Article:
Wednesday, November 14, 2012

Hello World

I'd like to begin blogging for a couple of reasons.  For one, as I've gotten older (jeez, I'm almost 23!) I've become more and more reflective and thoughtful.  I need a diary-like outlet in which to spill my convoluted thoughts with the hope of organizing them.  As a bonus, I hope that somebody somewhere will glean some wisdom from what I write about running, school, life, girls, ways to prevent nipple chafe, or what have you.  Lastly, as I squeeze the last drops of NCAA track eligibility from my collegiate career, I figure it's time to start putting myself out there with the goal of entering the professional running circuit in 2013.

A bit about me:

I'm from Milwaukee, Wisconsin and am currently training and going to graduate school at the University of Texas in Austin.  I ran for Princeton and used all but one indoor season of eligibility there.  Due to Ivy league regulations I could not run my final season in a 5th year, so I had to go elsewhere.  My situation is somewhat unusual: most transfers or graduate students have at least an outdoor or cross country season left, whereas I have only indoor track, the neglected little brother of the other two when it comes to distance events.  I plan to continue training here in Austin following that season and if all goes well, pursue a professional running career.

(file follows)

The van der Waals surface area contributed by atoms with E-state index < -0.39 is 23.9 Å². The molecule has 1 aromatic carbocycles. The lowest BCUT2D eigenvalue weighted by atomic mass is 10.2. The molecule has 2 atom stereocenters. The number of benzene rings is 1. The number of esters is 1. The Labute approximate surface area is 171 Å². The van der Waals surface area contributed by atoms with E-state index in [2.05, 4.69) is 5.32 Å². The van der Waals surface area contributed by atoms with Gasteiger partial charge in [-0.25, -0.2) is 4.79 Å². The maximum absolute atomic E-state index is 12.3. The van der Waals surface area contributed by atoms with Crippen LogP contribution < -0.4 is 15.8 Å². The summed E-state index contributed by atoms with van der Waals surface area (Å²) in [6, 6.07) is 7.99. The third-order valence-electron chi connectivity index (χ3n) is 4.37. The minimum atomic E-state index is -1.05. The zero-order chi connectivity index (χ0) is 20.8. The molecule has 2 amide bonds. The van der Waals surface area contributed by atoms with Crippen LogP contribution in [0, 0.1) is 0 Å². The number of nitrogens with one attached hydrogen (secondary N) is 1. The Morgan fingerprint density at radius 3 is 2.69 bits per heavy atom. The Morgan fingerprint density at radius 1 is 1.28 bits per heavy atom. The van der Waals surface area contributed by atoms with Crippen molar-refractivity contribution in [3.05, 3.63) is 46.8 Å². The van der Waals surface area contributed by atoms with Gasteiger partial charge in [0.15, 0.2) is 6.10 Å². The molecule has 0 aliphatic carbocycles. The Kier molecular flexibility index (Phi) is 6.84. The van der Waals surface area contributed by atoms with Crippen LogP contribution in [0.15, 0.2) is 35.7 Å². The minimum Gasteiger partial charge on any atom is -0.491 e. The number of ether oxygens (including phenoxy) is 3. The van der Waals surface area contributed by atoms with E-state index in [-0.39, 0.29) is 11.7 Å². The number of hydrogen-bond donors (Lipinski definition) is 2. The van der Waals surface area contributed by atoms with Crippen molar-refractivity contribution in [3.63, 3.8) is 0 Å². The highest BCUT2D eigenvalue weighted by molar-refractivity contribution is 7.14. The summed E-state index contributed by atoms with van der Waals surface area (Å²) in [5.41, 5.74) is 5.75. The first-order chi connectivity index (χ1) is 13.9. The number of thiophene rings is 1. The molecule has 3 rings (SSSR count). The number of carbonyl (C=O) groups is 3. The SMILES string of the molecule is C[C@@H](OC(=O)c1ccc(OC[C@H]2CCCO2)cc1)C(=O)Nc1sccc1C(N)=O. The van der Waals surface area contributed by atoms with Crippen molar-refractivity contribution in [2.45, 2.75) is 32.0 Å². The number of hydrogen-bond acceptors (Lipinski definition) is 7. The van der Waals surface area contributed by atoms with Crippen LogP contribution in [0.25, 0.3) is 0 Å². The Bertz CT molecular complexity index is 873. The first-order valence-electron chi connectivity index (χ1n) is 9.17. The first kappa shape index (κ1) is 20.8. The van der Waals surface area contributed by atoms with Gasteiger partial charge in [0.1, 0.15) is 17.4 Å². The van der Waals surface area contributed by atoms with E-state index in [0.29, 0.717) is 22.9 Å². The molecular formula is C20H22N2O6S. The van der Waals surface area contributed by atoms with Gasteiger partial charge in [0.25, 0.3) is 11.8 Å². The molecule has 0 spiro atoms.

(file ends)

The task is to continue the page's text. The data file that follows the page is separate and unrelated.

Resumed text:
Most of the topics I think I'll write about in this blog will pertain to how running interacts with other aspects of life: work: family, relationships, a social life.  I believe that the ideal approach to training does not necessarily equal a day focused only on running but a balanced one that exercises the mind, body, and emotions.  I attribute my success as a collegiate runner to the additional challenges simultaneously posed by school, relationships, and social interactions.  In short, a runner toughened by more than the stresses of training over a long period of time is more focused, better equipped to react to unexpected situations, and can enjoy the entire process of living as a runner to a fuller extent.

My hope is that runners everywhere and of all ability levels might gain some wisdom from the sharing of my experiences.  The running community has given a lot to me in the past eight years, and I think it's time to begin giving back.

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